It is heartwarming to note that the present administration is pursuing the peace process with all the rebel groups. There is, however, a need to pursue this policy more vigorously by fast tracking the process and focusing on the doables. The peace process should be anchored on the long-term vision for Mindanao, while laying the grounds for implementing the short-term. A more comprehensive and consultative dialogue among the different sectors in Mindanao should be conducted in a free and democratic process, encouraging fresh ideas and approaches in dealing with Mindanao issues.

Third is the issue of identity. We have been fed, for a couple of decades or so, with the perception that Mindanao is a land of tri-people: the Christian, the Muslim and the Lumad. True, there exists in Mindanao a rainbow of different tribes and people of two great religions, Islam and Christianity. But I can see some problem in using the term “tri-people”. Using such a term precludes that the lumad is nether a Muslim nor a Christian. We know, however, that it is not the case. Some Lumads are Christians and some are Muslims. Similarly, the impression is that Muslims and Christians are not lumads or indigenous to Mindanao. Again, we know that it is not the case. The Maranaos, the Maguindanaons and the Tausogs, all predominant Muslims, are indigenous to Mindanao, and are therefore Lumad. Many Christians who have lived in Mindanao for generations have acquired some distinct and special characteristics, which distinguish them from their original province mates in Luzon and the Visayas. They have acquired, through the years, a certain degree of Mindanao identity, and are identified more as “Mindanaoans”.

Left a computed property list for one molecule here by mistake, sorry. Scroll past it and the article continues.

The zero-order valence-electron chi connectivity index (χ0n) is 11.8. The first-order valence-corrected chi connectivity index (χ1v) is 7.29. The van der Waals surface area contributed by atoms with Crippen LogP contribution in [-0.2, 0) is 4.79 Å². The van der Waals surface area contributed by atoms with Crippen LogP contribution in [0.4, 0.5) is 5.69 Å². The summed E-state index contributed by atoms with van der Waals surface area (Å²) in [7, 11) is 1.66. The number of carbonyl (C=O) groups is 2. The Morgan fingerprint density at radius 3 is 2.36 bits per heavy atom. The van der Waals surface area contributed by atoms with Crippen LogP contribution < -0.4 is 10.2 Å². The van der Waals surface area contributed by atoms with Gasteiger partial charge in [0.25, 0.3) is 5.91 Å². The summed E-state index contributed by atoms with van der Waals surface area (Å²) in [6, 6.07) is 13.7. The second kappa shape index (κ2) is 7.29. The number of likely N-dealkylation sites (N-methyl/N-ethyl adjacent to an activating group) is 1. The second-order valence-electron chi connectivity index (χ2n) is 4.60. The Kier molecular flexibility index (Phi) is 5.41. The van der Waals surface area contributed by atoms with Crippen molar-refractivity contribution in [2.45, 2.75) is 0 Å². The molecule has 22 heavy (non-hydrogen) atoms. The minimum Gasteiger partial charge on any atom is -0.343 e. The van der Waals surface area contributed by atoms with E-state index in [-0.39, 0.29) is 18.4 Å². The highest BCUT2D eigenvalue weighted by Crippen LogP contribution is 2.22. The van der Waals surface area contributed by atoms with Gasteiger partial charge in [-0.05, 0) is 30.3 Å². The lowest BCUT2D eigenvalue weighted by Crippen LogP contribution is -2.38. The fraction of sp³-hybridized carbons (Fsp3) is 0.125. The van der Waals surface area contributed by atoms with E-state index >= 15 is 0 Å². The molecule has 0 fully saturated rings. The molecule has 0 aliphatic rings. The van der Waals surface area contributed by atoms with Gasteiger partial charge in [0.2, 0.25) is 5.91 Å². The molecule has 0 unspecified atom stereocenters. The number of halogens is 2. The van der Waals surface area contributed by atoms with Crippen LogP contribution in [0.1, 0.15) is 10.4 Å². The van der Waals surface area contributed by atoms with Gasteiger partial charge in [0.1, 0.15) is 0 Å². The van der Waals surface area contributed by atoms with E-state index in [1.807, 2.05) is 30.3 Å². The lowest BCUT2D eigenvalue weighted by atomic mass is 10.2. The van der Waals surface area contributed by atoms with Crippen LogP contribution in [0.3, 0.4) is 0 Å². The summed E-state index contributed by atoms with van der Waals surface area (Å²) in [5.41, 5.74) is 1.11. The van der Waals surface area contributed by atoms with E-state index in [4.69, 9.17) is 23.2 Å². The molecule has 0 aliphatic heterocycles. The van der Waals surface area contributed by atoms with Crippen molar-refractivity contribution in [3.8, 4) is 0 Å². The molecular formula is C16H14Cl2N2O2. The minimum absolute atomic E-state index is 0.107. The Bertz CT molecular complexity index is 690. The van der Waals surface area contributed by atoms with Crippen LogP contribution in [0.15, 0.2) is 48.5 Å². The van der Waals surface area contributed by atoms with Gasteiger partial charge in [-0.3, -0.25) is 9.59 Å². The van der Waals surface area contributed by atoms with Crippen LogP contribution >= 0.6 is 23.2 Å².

To describe, therefore, Mindanao as a land of tri-people is not only erroneous and misleading. It is, in fact, divisive and hardly promotes unity among the different people, tribes and faithfuls of Mindanao. Identifying them in terms of their faiths and distinguishing them as indigenous and migrants, would only cause friction and animosity, which to a great degree caused the present conflict.

Perhaps the term “Mindanaoan”, now widely used by some sectors, is a more politically correct term to describe the people of Mindanao. And this is not without some trace of historical origin.

The foreign powers of the past centuries came to the Philippines by way of Mindanao. The Chinese, the Japanese, the British, the Portuguese, and even the Americans first came to the shores of Mindanao before even reaching Manila. or any part of the north. The two established sultanates of Sulu and Maguindanao have had trade and diplomatic relations, and signed treaties with some of these foreign governments.

Mindanao predates the term “Philippines”. The Chinese annals, as early as the 14th century, have made several references to Mindanao, sometimes known to them as Bindanao or Min tu lang. In fact, the name Mindanao predates the coming of Christianity and perhaps even that of Islam into our shores.

Hence, the term “Mindanao” impresses us as unbiased, unprejudiced term, anchored on geographical rather than tribal or religious consideration. In lieu of a tri-people concept, a shift to a one-people concept, that of the Mindanaoan concept, is a more viable and realistic alternative to the divisive tri-people concept. Indeed, it is by rallying to one common identity, acceptable to all, can the people of Mindanao achieve a sense of unity and belongingness to one common heritage and one common future.

Source: Prof. Moner Bajunaid